Ideological and institutional factors in the debates on African education in Kenya and South Africa.
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Whereas social systems tend to close the normative problems of institutional ends, the impact of an external ideology on an institutional system will tend to open and accentuate such problems, that is, the problems of the ends that an institutional system ought to pursue. This hypothesis rests on the following assumptions which are derivable from the voluntaristic trend in sociological theory: (a) institutional systems are instrumentalities of social systems as a result of devolution to their ends sectors of the value-goals of social systems for specialized pursuit; (b) as a social system cannot move in all: directions at once, it will tend to close the normative problems of the ends of its several institutional systems by removing their ends sectors from the area of controversy as divergent solutions in that area may set up a strain in more than one direction at once; (c) as a political ideology is a non-logical manifestation and disguise for the sectional sentiments of a ruling collectivity concerning legitimate social order, it is essentially normative for the social system, that is, it prescribes value-goals; (d) therefore, as an institutional ends sector comprises delegated value-goals of a social system, ideological impact may be expected to focus on that sector and to open the problem of the ends that the institutional system which is being impinged upon ought to pursue if the ideologically conceived social order is not to be undermined. [TRUNCATED]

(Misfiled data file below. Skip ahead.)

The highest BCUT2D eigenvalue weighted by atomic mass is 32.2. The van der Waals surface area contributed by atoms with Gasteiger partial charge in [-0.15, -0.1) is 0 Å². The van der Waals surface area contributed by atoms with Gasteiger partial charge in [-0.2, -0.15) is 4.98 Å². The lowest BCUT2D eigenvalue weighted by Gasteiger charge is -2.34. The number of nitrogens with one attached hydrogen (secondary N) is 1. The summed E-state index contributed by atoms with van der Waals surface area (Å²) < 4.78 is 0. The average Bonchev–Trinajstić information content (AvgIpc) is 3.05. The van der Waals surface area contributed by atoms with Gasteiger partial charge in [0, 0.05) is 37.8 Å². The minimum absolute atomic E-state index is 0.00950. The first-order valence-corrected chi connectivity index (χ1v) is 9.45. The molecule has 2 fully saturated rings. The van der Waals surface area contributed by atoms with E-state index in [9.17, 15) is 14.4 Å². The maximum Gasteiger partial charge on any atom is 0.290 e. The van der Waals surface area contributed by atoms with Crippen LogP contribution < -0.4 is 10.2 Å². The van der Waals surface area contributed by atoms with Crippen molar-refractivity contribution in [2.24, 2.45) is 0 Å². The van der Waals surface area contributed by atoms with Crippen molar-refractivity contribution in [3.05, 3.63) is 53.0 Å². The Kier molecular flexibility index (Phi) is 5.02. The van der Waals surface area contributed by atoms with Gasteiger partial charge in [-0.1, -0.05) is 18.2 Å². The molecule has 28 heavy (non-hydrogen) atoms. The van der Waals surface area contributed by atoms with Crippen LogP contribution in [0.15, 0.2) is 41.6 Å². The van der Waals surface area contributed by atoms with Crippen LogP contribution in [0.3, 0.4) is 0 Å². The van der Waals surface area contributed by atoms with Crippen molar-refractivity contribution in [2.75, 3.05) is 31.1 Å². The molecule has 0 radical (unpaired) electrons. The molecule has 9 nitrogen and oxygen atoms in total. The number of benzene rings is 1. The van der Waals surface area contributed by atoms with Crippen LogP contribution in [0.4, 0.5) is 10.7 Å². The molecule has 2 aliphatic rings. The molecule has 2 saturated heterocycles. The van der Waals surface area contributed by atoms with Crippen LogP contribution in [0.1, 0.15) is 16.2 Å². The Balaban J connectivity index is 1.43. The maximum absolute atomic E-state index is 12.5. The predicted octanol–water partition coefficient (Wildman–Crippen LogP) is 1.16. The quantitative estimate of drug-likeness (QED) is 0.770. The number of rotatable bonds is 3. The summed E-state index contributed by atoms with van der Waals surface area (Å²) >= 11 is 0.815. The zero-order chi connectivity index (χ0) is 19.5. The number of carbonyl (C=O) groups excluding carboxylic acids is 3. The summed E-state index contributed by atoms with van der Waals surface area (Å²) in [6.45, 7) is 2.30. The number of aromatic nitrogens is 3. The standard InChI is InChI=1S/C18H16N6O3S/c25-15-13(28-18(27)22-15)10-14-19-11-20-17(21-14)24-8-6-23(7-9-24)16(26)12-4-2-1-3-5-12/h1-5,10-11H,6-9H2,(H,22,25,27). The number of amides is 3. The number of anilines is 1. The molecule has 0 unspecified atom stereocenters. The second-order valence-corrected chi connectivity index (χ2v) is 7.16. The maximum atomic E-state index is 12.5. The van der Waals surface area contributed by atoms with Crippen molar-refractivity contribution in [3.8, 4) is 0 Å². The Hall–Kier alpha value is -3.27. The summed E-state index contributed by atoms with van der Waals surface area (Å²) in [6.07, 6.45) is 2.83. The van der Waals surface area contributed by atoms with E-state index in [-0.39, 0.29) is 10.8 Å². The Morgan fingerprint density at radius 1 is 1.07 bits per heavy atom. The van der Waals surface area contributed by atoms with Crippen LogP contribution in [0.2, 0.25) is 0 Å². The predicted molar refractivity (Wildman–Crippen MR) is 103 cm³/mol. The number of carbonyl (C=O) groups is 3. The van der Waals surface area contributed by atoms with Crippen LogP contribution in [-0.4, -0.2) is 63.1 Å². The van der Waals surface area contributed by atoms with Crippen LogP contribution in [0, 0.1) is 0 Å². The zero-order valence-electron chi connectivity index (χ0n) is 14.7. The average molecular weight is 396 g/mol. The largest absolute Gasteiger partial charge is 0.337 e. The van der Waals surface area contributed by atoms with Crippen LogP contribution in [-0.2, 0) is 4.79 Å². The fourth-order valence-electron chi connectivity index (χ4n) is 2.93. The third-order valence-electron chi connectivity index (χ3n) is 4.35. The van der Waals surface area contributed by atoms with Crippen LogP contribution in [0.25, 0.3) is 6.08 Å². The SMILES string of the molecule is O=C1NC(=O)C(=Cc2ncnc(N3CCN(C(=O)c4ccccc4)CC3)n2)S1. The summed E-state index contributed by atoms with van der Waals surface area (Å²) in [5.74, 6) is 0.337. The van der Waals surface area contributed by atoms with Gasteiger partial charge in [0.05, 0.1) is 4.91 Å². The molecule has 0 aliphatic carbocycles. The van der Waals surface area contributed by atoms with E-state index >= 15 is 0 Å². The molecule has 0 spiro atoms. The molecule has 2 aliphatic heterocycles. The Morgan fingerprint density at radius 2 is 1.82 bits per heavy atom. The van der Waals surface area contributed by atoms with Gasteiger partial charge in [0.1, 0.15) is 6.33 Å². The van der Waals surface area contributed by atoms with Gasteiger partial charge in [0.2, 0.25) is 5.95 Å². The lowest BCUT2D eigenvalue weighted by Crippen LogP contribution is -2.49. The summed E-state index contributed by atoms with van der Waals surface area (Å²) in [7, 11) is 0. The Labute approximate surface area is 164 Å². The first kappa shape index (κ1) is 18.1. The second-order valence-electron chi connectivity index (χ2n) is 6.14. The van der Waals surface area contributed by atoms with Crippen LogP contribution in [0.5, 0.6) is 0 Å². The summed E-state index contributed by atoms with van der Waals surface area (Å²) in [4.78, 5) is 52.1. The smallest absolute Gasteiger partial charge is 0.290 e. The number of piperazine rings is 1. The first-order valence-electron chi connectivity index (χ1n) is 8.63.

Thesis (Ph.D.)--Boston University